One way my project addresses these concerns is by cropping images based upon brightness. As a functional surveillance algorithm my experiments are useless. They have the opposite effect to classification algorithms: de-identifying any human subjects within the frame to a bundle of shifting luminance values and abstracting the frame beyond human readability. David Rokeby’s Sorting Daemon (2003) sorts a live camera feed by hue using a colour algorithm. In this work people are cropped and sorted according to arbitrary parameters set by the artist. This work was made in reaction to the spike in automated profiling of individuals during the Global War on Terror. It questions automated mechanisms for sorting surveillance footage by the use of a real time, interactive application.

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Fig 22: David Rokeby - Sorting Daemon (2003)

Kyle McDonald works directly with code to create applications and installations that utilize data available on the internet. In his work Exhausting a Crowd (2015), surveillance cameras setup in Gwangju, London, Birmingham, and the Netherlands film public spaces. Users on the site are then invited to tag and track people within the frame, leading to a crowdsourced and often manic overload of speculative commentary.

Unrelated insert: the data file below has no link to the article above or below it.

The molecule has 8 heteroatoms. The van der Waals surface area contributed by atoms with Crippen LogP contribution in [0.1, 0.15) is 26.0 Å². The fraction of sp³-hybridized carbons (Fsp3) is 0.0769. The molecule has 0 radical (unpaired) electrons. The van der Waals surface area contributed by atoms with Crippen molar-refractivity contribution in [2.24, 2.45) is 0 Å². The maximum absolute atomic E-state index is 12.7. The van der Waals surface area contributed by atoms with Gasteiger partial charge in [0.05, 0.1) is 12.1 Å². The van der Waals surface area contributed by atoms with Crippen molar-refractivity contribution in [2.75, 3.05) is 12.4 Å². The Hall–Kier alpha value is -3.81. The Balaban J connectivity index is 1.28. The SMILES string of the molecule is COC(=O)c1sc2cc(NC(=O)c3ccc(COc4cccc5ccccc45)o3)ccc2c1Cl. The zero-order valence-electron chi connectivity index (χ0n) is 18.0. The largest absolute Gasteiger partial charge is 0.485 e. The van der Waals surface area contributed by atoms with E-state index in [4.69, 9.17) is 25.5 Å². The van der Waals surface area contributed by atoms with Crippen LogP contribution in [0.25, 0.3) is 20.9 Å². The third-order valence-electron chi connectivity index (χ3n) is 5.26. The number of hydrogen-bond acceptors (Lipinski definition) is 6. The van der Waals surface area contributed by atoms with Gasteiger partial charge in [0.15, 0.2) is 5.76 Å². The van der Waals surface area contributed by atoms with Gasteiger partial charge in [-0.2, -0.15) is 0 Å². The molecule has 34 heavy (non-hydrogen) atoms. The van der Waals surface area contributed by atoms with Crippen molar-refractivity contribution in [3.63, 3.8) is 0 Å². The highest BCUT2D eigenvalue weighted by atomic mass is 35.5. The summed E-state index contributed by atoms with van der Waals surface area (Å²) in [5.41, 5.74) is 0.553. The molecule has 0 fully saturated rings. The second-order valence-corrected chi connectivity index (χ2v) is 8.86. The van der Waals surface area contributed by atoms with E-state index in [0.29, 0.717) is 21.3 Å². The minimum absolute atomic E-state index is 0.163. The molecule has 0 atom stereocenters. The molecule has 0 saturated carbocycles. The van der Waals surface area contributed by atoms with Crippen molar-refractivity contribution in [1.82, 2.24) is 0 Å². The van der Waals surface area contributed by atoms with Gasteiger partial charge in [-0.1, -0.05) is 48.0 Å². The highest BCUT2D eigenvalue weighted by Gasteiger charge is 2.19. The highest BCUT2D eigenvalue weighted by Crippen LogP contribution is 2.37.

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Fig 23: Kyle McDonald, Exhausting a Crowd (2015)

Open-sourced and uploaded to GitHub, this work shows the use of algorithmic mediation in a video feed in order to empower the user to make decisions about what is of interest in the frame McDonald, in turn, was himself influenced by The Girl Chewing Gum (1976) (Exhausting a Crowd Github, 2013), a video work made by John Smith, where a narrator absurdly directs action on a busy London Street.

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Fig 24: John Smith, The Girl Chewing Gum (1976) 16mm, 12 mins, B/W, sound

As the video progresses it is revealed that the narration is not recorded in sync with the pictures seen on screen and becomes increasingly abstract and subjective in its description of events being recorded. This tactic of tagging and deconstructing a video from a remote location has had a notable effect on my work, although, I have chosen to allow the computing system to decide what is important rather than narrating the scene subjectively as in these works. In this way, my algorithmic process shares a thematic link to the chaotic labelling of Lozano Hemmer’s Subtitled Public (2013). In Hemmer’s work spectators are detected by cameras, then tracked and labeled with a randomly generated conjugated verb e.g. taste, inconvenience, within the gallery space. In Hemmer’s words, the work is intended to “highlight the arbitrariness of computerised surveillance systems” (Hemmer, para 2) in tagging and labelling human behaviour.